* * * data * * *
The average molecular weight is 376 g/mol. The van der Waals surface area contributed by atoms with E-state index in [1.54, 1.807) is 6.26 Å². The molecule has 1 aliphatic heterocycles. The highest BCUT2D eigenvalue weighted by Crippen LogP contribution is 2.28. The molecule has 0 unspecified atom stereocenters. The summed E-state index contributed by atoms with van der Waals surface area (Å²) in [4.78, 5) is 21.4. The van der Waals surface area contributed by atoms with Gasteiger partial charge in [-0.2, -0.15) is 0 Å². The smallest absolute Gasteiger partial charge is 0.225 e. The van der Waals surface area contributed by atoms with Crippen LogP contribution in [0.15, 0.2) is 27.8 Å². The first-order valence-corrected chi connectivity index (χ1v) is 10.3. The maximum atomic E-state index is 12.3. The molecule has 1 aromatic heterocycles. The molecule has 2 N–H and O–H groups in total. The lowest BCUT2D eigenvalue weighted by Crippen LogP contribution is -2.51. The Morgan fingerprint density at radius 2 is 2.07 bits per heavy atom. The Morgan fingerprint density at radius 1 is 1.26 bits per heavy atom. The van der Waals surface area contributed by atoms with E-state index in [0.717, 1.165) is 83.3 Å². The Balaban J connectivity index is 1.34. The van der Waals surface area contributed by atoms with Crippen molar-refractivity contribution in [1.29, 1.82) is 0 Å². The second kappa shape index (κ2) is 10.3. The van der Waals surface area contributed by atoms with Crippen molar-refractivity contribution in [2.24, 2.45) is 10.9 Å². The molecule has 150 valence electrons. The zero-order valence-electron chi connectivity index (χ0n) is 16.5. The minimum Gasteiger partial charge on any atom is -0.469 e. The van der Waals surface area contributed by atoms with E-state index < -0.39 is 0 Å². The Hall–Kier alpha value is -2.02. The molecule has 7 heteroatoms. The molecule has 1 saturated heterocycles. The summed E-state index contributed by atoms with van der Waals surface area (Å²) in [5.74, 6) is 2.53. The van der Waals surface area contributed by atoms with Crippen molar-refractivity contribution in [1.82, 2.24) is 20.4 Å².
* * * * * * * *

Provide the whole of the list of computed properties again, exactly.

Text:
The average molecular weight is 376 g/mol. The van der Waals surface area contributed by atoms with E-state index in [1.54, 1.807) is 6.26 Å². The molecule has 1 aliphatic heterocycles. The highest BCUT2D eigenvalue weighted by Crippen LogP contribution is 2.28. The molecule has 0 unspecified atom stereocenters. The summed E-state index contributed by atoms with van der Waals surface area (Å²) in [4.78, 5) is 21.4. The van der Waals surface area contributed by atoms with Gasteiger partial charge in [-0.2, -0.15) is 0 Å². The smallest absolute Gasteiger partial charge is 0.225 e. The van der Waals surface area contributed by atoms with Crippen LogP contribution in [0.15, 0.2) is 27.8 Å². The first-order valence-corrected chi connectivity index (χ1v) is 10.3. The maximum atomic E-state index is 12.3. The molecule has 1 aromatic heterocycles. The molecule has 2 N–H and O–H groups in total. The lowest BCUT2D eigenvalue weighted by Crippen LogP contribution is -2.51. The Morgan fingerprint density at radius 2 is 2.07 bits per heavy atom. The Morgan fingerprint density at radius 1 is 1.26 bits per heavy atom. The van der Waals surface area contributed by atoms with E-state index in [0.717, 1.165) is 83.3 Å². The Balaban J connectivity index is 1.34. The van der Waals surface area contributed by atoms with Crippen molar-refractivity contribution in [1.29, 1.82) is 0 Å². The second kappa shape index (κ2) is 10.3. The van der Waals surface area contributed by atoms with Crippen molar-refractivity contribution in [2.24, 2.45) is 10.9 Å². The molecule has 150 valence electrons. The zero-order valence-electron chi connectivity index (χ0n) is 16.5. The minimum Gasteiger partial charge on any atom is -0.469 e. The van der Waals surface area contributed by atoms with E-state index < -0.39 is 0 Å². The Hall–Kier alpha value is -2.02. The molecule has 7 heteroatoms. The molecule has 1 saturated heterocycles. The summed E-state index contributed by atoms with van der Waals surface area (Å²) in [5.74, 6) is 2.53. The van der Waals surface area contributed by atoms with Crippen molar-refractivity contribution in [1.82, 2.24) is 20.4 Å².